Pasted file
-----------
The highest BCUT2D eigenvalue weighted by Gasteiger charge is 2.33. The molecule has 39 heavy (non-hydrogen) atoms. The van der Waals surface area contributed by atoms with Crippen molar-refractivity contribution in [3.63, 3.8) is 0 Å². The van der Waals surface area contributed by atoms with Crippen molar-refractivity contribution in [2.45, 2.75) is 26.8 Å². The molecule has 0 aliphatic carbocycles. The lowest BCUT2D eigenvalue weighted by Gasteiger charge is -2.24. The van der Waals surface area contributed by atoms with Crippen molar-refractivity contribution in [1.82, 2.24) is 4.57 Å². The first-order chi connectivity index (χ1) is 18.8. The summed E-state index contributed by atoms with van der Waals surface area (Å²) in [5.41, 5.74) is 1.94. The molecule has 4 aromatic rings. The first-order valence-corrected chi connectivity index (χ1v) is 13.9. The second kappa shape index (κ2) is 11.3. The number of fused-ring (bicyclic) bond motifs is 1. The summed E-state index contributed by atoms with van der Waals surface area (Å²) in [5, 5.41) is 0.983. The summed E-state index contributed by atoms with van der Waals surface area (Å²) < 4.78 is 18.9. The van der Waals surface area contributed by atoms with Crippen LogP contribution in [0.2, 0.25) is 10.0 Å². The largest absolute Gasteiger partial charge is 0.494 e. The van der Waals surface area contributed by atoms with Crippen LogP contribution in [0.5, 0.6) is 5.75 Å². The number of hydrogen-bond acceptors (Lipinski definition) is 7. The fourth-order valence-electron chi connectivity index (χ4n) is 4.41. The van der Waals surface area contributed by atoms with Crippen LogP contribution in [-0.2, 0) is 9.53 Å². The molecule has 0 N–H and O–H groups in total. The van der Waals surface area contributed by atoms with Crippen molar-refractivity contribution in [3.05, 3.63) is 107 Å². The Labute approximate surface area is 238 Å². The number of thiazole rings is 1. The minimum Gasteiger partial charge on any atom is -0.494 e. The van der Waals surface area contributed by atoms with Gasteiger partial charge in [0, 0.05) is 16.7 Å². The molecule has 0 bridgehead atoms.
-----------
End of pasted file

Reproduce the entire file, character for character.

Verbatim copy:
The highest BCUT2D eigenvalue weighted by Gasteiger charge is 2.33. The molecule has 39 heavy (non-hydrogen) atoms. The van der Waals surface area contributed by atoms with Crippen molar-refractivity contribution in [3.63, 3.8) is 0 Å². The van der Waals surface area contributed by atoms with Crippen molar-refractivity contribution in [2.45, 2.75) is 26.8 Å². The molecule has 0 aliphatic carbocycles. The lowest BCUT2D eigenvalue weighted by Gasteiger charge is -2.24. The van der Waals surface area contributed by atoms with Crippen molar-refractivity contribution in [1.82, 2.24) is 4.57 Å². The first-order chi connectivity index (χ1) is 18.8. The summed E-state index contributed by atoms with van der Waals surface area (Å²) in [5.41, 5.74) is 1.94. The molecule has 4 aromatic rings. The first-order valence-corrected chi connectivity index (χ1v) is 13.9. The second kappa shape index (κ2) is 11.3. The number of fused-ring (bicyclic) bond motifs is 1. The summed E-state index contributed by atoms with van der Waals surface area (Å²) in [5, 5.41) is 0.983. The summed E-state index contributed by atoms with van der Waals surface area (Å²) < 4.78 is 18.9. The van der Waals surface area contributed by atoms with Crippen LogP contribution in [0.2, 0.25) is 10.0 Å². The largest absolute Gasteiger partial charge is 0.494 e. The van der Waals surface area contributed by atoms with Crippen LogP contribution in [0.5, 0.6) is 5.75 Å². The number of hydrogen-bond acceptors (Lipinski definition) is 7. The fourth-order valence-electron chi connectivity index (χ4n) is 4.41. The van der Waals surface area contributed by atoms with Crippen LogP contribution in [-0.2, 0) is 9.53 Å². The molecule has 0 N–H and O–H groups in total. The van der Waals surface area contributed by atoms with Crippen molar-refractivity contribution in [3.05, 3.63) is 107 Å². The Labute approximate surface area is 238 Å². The number of thiazole rings is 1. The minimum Gasteiger partial charge on any atom is -0.494 e. The van der Waals surface area contributed by atoms with Gasteiger partial charge in [0, 0.05) is 16.7 Å². The molecule has 0 bridgehead atoms.